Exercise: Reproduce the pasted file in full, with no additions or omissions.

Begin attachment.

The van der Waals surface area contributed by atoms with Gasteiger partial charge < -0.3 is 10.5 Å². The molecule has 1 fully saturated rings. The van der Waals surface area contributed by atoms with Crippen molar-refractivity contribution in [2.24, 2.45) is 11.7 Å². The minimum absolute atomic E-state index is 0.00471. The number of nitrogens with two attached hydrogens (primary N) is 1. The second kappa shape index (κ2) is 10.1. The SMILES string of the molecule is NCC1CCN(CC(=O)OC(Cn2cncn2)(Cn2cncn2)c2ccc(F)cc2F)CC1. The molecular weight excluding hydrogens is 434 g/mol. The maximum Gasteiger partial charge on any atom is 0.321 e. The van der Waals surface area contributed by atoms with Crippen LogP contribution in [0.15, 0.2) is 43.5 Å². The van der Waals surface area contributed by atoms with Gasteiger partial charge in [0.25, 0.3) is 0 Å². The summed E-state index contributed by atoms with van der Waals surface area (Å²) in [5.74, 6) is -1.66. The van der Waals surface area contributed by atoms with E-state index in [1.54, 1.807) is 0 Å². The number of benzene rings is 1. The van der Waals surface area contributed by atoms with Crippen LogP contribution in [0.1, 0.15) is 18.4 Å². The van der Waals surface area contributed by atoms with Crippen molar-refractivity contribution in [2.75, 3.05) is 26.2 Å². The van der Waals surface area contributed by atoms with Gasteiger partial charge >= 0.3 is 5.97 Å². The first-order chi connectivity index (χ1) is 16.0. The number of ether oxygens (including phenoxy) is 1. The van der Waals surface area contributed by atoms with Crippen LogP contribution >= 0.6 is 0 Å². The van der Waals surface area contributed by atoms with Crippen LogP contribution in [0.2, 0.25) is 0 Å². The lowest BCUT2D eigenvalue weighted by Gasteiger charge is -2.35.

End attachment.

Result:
The van der Waals surface area contributed by atoms with Gasteiger partial charge < -0.3 is 10.5 Å². The molecule has 1 fully saturated rings. The van der Waals surface area contributed by atoms with Crippen molar-refractivity contribution in [2.24, 2.45) is 11.7 Å². The minimum absolute atomic E-state index is 0.00471. The number of nitrogens with two attached hydrogens (primary N) is 1. The second kappa shape index (κ2) is 10.1. The SMILES string of the molecule is NCC1CCN(CC(=O)OC(Cn2cncn2)(Cn2cncn2)c2ccc(F)cc2F)CC1. The molecular weight excluding hydrogens is 434 g/mol. The maximum Gasteiger partial charge on any atom is 0.321 e. The van der Waals surface area contributed by atoms with Crippen LogP contribution in [0.15, 0.2) is 43.5 Å². The van der Waals surface area contributed by atoms with Gasteiger partial charge in [0.25, 0.3) is 0 Å². The summed E-state index contributed by atoms with van der Waals surface area (Å²) in [5.74, 6) is -1.66. The van der Waals surface area contributed by atoms with E-state index in [1.54, 1.807) is 0 Å². The number of benzene rings is 1. The van der Waals surface area contributed by atoms with Crippen LogP contribution in [0.1, 0.15) is 18.4 Å². The van der Waals surface area contributed by atoms with Crippen molar-refractivity contribution in [2.75, 3.05) is 26.2 Å². The van der Waals surface area contributed by atoms with Gasteiger partial charge >= 0.3 is 5.97 Å². The first-order chi connectivity index (χ1) is 16.0. The number of ether oxygens (including phenoxy) is 1. The van der Waals surface area contributed by atoms with Crippen LogP contribution >= 0.6 is 0 Å². The van der Waals surface area contributed by atoms with Crippen LogP contribution in [0.2, 0.25) is 0 Å². The lowest BCUT2D eigenvalue weighted by Gasteiger charge is -2.35.